- Christian books
- Christian bands, etc.
If our music, our schools, our groups, our books, our actions do not point those around us to Jesus, and serve to redeem a broken world, then are they not indeed unchristian? Instead of creating clear bright line, like we would like, Christ blurred the lines between secular and sacred, seemingly implying that the division the ritualistic religion of the day had crested a false division. If All things are God’s, all things are in fact sacred? IS this going to o far? Why? Furthermore, He was criticized for almost everything he did because he acted as if things such as the purity and impurity, pious and impious, Jew and Gentile, powerful and weak, rich and poor did not exist as the world saw them. When Paul came on the scene he preached this as he proclaimed in Romans there is no division, but “all are one in Christ Jesus.”
Is it easier to know who is in or out? Is it that we wanted to be able to sit at the table with drunkards tax collectors and sinners, as long as we knew who was who? Honestly , I’m not really sure, so I put the question to you, is there a Sacred/ Secular divide?
I have been out and about for the last few weeks and I asked for a friend of mine to write a post for me. Unfortunately, because of the state of the church I have chosen not to reveal my guest name but I will say that shamefully, this is my bravest post yet. Please take a few minutes and read some of the bravest and honest post I have read in a while and then lets please begin this conversation. I look forward to your comments below.
My father sits across from me. He points at me, and his voice makes it clear that he can’t imagine the possibility, even as a joke. “You’d better not be one.”
He doesn’t know.
Two older men in church, whom I respect greatly, nod in solidarity. “I wouldn’t allow those people as members.”
They don’t know.
A dear, kind woman looks at me in shock. “You don’t believe in that, do you?”
She doesn’t know.
My own convention expresses its ‘continued opposition to and disappointment in’ the Boy Scouts for allowing boys like I used to be membership.
They also act with great care to declare their love in Christ for people like me… regardless of ‘perceived’ sexual orientation.
They don’t know, but now you do. I’m a firm follower of Christ, and I’m also a homosexual man. I’d like to talk about how I feel in the church, and why I believe the church should be doing better.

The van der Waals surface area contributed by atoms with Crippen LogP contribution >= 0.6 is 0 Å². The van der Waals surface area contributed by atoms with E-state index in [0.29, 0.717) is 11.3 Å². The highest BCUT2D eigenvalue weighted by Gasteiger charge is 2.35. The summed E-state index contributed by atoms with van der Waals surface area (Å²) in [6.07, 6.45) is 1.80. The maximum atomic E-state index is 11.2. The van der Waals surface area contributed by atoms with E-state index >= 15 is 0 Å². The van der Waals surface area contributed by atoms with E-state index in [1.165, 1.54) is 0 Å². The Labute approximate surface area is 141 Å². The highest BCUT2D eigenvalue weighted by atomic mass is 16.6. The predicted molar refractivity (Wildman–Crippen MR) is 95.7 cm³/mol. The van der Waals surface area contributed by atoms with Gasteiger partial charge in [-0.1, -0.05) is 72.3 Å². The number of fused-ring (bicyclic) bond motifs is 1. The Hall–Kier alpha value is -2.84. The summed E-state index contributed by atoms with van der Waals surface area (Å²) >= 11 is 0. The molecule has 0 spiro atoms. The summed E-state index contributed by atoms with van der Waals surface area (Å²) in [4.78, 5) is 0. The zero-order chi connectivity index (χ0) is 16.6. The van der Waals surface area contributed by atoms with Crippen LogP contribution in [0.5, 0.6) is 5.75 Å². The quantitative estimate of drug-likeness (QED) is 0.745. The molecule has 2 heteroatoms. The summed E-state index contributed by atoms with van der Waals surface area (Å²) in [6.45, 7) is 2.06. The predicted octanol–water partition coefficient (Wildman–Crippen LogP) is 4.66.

A few years ago, in response to an increasing number of homosexual teens committing suicide, the “It Gets Better” campaign was started. The message was a simple one: offering hope, in the form of promises that the pain those teens were going through was temporary, and that life got better. It was a tremendous success, and that phrase has become a byword for anyone facing bullying and rejection.
Contrast this to my experience with some parts of the Christian community. Shame seems to be the dialogue objective, focusing exclusively on that one facet of life. With the usual combination of selective Scriptural sniping and heated argumentation, the Christian seems to desire driving away the listener, rather than drawing them closer to Christ.
Christians have forgotten that sin can’t be shamed out of someone. They have confused changing behavior for changing hearts, and the disapprobation of the Church with the conviction of the Spirit.
The world offers pride and celebration, the church shame and rejection.
We have to change that. We have to be a place where anyone can show their imperfections and temptations.
It works. Despite the above conversations, there have been those, like my pastors, who have welcomed me in church, who honor the difficult choices I’m being asked to make, and who will be there when times are rough. Their love in Christ is based on who I am, not who I am perceived to be.
Let’s start there.
**I try hard not to speak about current events as anything but an observer, but this one has just become out of control. So this week I want to comment on the Paula Deen debacle and lend some clarity.
Warning, there maybe some language in this post that could be considered offensive.**